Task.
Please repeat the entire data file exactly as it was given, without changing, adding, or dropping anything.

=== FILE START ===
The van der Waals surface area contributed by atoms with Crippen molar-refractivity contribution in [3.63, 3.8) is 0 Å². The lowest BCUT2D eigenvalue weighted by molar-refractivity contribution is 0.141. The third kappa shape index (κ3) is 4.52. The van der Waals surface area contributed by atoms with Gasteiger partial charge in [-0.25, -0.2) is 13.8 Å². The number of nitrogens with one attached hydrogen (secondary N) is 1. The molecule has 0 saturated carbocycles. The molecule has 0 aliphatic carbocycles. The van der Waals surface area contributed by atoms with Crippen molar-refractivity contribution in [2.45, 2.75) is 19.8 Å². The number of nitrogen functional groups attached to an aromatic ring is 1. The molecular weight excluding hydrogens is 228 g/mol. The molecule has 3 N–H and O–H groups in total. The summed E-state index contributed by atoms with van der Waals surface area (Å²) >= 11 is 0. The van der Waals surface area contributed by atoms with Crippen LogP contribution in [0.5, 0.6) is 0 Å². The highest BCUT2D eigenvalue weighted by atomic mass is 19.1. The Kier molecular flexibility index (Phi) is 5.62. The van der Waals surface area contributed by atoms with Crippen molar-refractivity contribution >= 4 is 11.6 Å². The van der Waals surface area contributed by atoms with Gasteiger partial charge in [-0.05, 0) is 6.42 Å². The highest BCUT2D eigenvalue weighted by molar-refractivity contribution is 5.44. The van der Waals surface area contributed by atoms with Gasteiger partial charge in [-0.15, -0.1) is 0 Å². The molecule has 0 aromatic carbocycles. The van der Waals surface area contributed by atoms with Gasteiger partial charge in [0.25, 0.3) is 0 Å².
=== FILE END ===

The van der Waals surface area contributed by atoms with Crippen molar-refractivity contribution in [3.63, 3.8) is 0 Å². The lowest BCUT2D eigenvalue weighted by molar-refractivity contribution is 0.141. The third kappa shape index (κ3) is 4.52. The van der Waals surface area contributed by atoms with Gasteiger partial charge in [-0.25, -0.2) is 13.8 Å². The number of nitrogens with one attached hydrogen (secondary N) is 1. The molecule has 0 saturated carbocycles. The molecule has 0 aliphatic carbocycles. The van der Waals surface area contributed by atoms with Crippen molar-refractivity contribution in [2.45, 2.75) is 19.8 Å². The number of nitrogen functional groups attached to an aromatic ring is 1. The molecular weight excluding hydrogens is 228 g/mol. The molecule has 3 N–H and O–H groups in total. The summed E-state index contributed by atoms with van der Waals surface area (Å²) >= 11 is 0. The van der Waals surface area contributed by atoms with Crippen LogP contribution in [0.5, 0.6) is 0 Å². The highest BCUT2D eigenvalue weighted by atomic mass is 19.1. The Kier molecular flexibility index (Phi) is 5.62. The van der Waals surface area contributed by atoms with Crippen molar-refractivity contribution >= 4 is 11.6 Å². The van der Waals surface area contributed by atoms with Gasteiger partial charge in [-0.05, 0) is 6.42 Å². The highest BCUT2D eigenvalue weighted by molar-refractivity contribution is 5.44. The van der Waals surface area contributed by atoms with Gasteiger partial charge in [-0.15, -0.1) is 0 Å². The molecule has 0 aromatic carbocycles. The van der Waals surface area contributed by atoms with Gasteiger partial charge in [0.25, 0.3) is 0 Å².